Tackling the bucket list

Published 8:51 pm Thursday, July 3, 2014

In his North Suffolk garage, Dwight Farmer works on restoring his 1959 Corvette.

In his North Suffolk garage, Dwight Farmer works on restoring his 1959 Corvette.

After retiring as executive director of the regional transportation planning organization and planning district commission, North Suffolk’s Dwight Farmer doesn’t plan to take it easy.

Farmer retired at the end of June after 35 years of service, the last six as executive director for both organizations.

Now, a 1959 Corvette sitting in his garage beckons. Farmer purchased the car from its original owner in 1986, he said, and he plans to devote no small amount of his extra spare time to a ground-up restoration.


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Eventually, the car will join his two other classic Corvettes in mint condition.

“I’m an engineer,” Farmer said. “Most of this comes fairly naturally to me. The automotive restoration is self-taught.”

If one does it himself, it takes about 1,700 hours to restore an old Corvette, Farmer said. That’s close to a year full-time, he added, but Farmer plans to “spend a little bit of time” on the project every day.

Other retirement plans? “I have a bucket list — about 28 items,” he said.

One retirement gift was a one-year membership to the Tidewater Soaring Society, and he plans to get his pilot’s license to fly sail planes.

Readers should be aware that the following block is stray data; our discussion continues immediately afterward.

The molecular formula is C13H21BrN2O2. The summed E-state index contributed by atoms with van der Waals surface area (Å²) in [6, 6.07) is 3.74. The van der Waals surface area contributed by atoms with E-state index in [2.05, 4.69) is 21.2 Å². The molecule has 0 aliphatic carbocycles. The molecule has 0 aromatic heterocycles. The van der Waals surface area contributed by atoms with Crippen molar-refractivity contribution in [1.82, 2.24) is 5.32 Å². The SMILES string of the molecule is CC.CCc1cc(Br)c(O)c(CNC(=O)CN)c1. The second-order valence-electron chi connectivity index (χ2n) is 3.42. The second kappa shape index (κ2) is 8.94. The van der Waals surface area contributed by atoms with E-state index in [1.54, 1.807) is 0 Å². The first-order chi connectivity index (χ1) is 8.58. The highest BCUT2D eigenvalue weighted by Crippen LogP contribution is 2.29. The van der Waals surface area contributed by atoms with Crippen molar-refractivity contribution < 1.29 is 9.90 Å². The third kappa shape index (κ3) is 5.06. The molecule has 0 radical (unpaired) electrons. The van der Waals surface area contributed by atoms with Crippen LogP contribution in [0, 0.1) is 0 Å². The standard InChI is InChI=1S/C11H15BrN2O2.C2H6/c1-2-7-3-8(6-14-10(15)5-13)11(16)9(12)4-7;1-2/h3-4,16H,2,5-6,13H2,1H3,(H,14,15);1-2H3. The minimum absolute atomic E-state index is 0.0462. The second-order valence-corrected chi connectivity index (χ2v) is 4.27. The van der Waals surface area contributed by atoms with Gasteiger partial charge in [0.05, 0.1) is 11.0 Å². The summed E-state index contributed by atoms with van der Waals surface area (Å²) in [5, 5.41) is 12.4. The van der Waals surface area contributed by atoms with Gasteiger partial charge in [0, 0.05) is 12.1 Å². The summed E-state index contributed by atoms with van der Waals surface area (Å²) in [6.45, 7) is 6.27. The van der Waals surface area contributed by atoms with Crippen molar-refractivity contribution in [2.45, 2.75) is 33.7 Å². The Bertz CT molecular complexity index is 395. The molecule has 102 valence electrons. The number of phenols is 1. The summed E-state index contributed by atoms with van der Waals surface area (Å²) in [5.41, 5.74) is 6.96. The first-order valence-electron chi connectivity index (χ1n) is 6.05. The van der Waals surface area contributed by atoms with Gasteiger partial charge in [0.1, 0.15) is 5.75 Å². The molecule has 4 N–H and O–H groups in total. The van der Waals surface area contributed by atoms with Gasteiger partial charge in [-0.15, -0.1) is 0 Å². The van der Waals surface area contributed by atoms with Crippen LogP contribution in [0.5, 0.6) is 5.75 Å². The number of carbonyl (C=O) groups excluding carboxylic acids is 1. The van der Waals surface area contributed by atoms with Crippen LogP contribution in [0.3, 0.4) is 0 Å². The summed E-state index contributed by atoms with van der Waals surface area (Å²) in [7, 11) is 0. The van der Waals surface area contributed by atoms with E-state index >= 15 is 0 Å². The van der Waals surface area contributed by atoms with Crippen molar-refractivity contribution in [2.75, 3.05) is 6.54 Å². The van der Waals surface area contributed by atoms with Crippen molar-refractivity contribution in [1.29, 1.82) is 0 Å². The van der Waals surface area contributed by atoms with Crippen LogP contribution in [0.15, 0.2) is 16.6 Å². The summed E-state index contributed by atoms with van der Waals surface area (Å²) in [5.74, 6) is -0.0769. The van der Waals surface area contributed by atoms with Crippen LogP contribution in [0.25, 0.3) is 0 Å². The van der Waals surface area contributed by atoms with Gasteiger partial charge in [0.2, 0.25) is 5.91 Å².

Also on the list is travel in the U.S., Canada and overseas — including to New Zealand and the Swiss, German and Italian Alps — combining a good measure of snow skiing, something Farmer hasn’t had time for while serving as executive director for the organization.

There will also be more motorcycling on his Harley-Davidson and high-powered Kawasaki, the fastest production motorcycle available in 2012, Farmer said.

Farmer joined the Southeastern Virginia Planning District Commission in 1978 as chief transport engineer. It merged with the Peninsula Planning District Commissions to form the Hampton Roads Planning District Commission in 1990, and Farmer was appointed director of transportation.

He was named deputy executive director of transportation and emergency management in July 1998, and the board of directors of the planning district commission and what become known as the Hampton Roads Transportation Planning Organization made him executive director in May 2008.

Sea level rise will be the planning district commission’s biggest challenge for the next 50 years, Farmer said. The second-biggest, he said, will be shrinking defense budgets.

For the transportation planning organization, Farmer pointed to the new transportation funding that emerged from the 2013 General Assembly, trading a flat state gas tax for a tax on the wholesale price of fuel.

Former governor Bob McDonnell “was the only governor in Virginia to have led such a change, and to everyone’s surprise, it was successful,” Farmer said.

The TPO’s biggest challenge, shared with the new Hampton Roads Transportation Accountability Commission, will be spending that money wisely on “new, badly needed projects,” he said.